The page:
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HECO to Fix Hawaii Solar Rebate Delay

Posted by Adam Sewall In Monday, July 13 2009 under: Solar Energy Rebates, Solar Thermal, Hawaii Solar, HECO, Energy Policy

To streamline the solar installation process, some state-sponsored solar rebate programs are set up so that the contractor is paid directly. He or she bills the customer system cost, less the rebate. Following installation, the contractor applies for the solar rebate and collects the funds. Such an approach lessens the burden on all parties. Sometimes, however, things don't go as originally agreed -- as a recent series of events in Hawaii demonstrates.

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Twitter Weekly Updates for 2009-07-10

Posted by GetSolar Staff In Friday, July 10 2009 under: getsolar.com, Solar Power Info, Twitter, tweets
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Sin City Goes Solar

Posted by Margaret Collins In Friday, July 10 2009 under: Solar News, Nevada Solar, Solar PV Panels, community solar, government

Las Vegas city officials just announced a new plan to install solar panels on dozens of carports throughout the city as part of a solar initiative funded by stimulus money. Of the $11 million in question, a little over $1 million is from the Community Development Block Grant, a HUD program intended to create economic opportunity ("jobs", in English) and improve living conditions for moderate or low-income populations. The first 34 carports will be installed at a Vegas community center next year.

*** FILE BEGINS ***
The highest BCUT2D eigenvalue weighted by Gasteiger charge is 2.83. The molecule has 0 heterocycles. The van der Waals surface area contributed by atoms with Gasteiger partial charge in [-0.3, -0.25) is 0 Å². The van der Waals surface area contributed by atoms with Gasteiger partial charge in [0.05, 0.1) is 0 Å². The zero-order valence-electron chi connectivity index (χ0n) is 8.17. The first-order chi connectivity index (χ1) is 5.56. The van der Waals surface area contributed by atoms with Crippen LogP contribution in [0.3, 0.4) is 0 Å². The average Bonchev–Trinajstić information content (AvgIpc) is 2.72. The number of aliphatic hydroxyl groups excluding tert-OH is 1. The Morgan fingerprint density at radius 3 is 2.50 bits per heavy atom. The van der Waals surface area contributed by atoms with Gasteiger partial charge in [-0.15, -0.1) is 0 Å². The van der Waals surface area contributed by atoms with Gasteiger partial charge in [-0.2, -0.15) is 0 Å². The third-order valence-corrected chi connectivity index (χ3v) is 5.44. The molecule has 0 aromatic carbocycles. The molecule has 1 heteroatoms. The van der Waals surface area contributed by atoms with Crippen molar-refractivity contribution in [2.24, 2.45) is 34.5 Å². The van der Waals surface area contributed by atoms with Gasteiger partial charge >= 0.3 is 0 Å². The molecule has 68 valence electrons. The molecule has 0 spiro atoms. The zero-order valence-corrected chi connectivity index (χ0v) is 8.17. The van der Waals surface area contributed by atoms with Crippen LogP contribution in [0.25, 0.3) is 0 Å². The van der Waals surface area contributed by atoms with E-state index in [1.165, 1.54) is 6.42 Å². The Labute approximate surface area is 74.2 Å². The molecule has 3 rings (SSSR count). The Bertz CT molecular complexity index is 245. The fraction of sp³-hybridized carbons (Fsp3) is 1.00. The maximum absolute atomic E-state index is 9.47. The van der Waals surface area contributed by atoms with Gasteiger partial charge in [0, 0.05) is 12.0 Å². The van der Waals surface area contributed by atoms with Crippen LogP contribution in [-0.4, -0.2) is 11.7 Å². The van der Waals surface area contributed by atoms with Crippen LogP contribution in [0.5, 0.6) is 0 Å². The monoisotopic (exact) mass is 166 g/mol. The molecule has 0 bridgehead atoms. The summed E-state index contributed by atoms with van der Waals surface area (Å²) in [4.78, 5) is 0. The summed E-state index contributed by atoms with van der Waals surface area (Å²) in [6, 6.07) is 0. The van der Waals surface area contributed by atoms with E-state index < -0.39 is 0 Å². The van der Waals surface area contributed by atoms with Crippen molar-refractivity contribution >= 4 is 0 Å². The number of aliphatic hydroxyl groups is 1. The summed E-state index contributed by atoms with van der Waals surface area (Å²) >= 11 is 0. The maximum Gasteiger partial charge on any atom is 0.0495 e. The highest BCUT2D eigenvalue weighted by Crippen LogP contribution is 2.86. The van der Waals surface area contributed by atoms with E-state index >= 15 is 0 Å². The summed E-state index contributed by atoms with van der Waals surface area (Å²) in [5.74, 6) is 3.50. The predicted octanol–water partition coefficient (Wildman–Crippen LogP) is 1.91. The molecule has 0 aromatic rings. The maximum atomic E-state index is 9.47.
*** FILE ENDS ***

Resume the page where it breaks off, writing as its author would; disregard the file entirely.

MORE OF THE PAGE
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New: Progress Energy Commercial Solar Incentive

As I outlined about a month ago, Progress Energy has recently expanded its solar rebate and incentive programs. Beyond a new residential solar rebate worth up to $2.00/watt, the North Carolina-based utility has launched a commercial solar program called SunSense Commercial Solar PV. Details on the incentive structure have recently been made available. Here.

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New Jersey Solar Key in Race for Governor

Posted by Margaret Collins In Wednesday, July 8 2009 under: Politics, New Jersey Solar, Corzine, Energy Policy, state solar

In New Jersey's gubernatorial race, solar power development has become a hot topic. Incumbent Democratic Governor Jon Corzine has been at the wheel over the last few years as the state moved from one of the country's strongest cash-based solar incentives to an innovative, and slightly risky, solar renewable energy certificate (SREC) trading program. SREC sales have been part of the state's approach to incentivizing solar for years, but until recently, they were the support--not the foundation.

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Federal Energy R&D in Pictures

Posted by Adam Sewall In Tuesday, July 7 2009 under: R&D, Federal Funding, Energy Policy, Energy Research

Kate Mackenzie over at FT's Energy Source relays an interesting overview of U.S. R&D spending on energy, courtesy of Alexis Madrigral who, in turn, draws from a Pacific Northwest National Lab report by James Dooley.

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California Solar Subsidies Victim Of Their Own Success, Crucial Bill Awaits Judgment